KA: Do you think this double standard has shifted in recent years?

BA: A little, but not enough. People still have those expectations, no doubt about it. I remember sitting at a table with a group of friends when Megan Markle got married. Everybody talked about how lucky she was that a whole prince married a woman who was older and divorced. Had it been the man who was older and divorced, there would be no problem with it! Recently, I attended a traditional marriage where the officiant said, “If you’re a woman and you’re still not married, don’t be worried, it will happen to you.” She literally said, “Your glory is coming.” Then she started singing this gospel song that goes, I’m trading my shame for the glory of the Lord. Lord almighty!

KA: In the novel, Esi attends three different schools before going to University. Can you talk about your decision in portraying these institutions across these different stages of her life?

BA: The honest truth is that these are schools I became familiar with, and I was fascinated by their differences. You’ve got this mixed elementary school where children interact freely with one another, but then you get to the middle school which is a boarding school. The minute you leave elementary school, teachers make sure you are molded into society’s ideal woman. Usually these boarding schools are not mixed. I guess it’s easier to plan a curriculum for the whole school where they have all girls learning how to sew, bake pineapple upside-down cakes, how to weed—all different things. I was fascinated by this.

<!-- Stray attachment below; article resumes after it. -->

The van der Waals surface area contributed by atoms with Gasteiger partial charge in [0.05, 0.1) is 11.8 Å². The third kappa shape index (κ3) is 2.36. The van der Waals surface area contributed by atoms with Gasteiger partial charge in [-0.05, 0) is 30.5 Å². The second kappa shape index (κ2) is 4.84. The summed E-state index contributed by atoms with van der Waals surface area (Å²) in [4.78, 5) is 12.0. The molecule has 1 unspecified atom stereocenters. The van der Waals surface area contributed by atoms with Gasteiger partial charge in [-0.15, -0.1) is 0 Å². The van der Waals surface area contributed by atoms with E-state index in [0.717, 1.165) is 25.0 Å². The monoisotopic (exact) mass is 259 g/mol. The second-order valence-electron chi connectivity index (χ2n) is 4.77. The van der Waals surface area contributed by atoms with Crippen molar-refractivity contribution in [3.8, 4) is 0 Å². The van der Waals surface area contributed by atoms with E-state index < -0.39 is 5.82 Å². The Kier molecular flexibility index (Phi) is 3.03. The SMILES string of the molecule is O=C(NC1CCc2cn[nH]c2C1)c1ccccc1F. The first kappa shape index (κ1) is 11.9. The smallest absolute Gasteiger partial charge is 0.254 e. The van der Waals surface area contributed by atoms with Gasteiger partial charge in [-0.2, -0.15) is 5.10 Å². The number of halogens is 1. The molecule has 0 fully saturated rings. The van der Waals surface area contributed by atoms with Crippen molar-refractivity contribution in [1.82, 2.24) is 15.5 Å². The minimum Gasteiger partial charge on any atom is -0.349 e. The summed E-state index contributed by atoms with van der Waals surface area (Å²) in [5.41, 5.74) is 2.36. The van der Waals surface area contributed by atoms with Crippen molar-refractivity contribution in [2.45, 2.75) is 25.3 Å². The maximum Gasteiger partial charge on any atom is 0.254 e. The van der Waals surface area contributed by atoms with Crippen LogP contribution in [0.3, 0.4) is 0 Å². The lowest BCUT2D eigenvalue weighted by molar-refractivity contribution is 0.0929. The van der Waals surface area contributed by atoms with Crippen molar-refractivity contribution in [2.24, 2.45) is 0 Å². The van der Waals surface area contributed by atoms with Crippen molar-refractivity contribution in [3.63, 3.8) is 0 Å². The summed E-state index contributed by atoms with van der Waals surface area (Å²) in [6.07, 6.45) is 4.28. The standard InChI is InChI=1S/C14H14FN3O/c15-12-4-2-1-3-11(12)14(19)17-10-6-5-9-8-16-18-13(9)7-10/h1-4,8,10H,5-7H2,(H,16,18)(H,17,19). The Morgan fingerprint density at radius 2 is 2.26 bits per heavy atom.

I had a big sister who went to a middle school, and the minute she entered, it was baking, cooking, and all that. Not that there is anything wrong with it per se, because food is great, and everybody should learn how to cook. But these activities superseded academics, unlike in the secondary school. Wesley Girls was different. I went there, and it was a wonderful experience, so I wanted to show a different side. Yes, Wesley Girls had the obligatory cooking and sewing classes, but the greater emphasis was on academics. They were studying to be engineers, pilots, doctors, writers, and lawyers. I wanted to show that.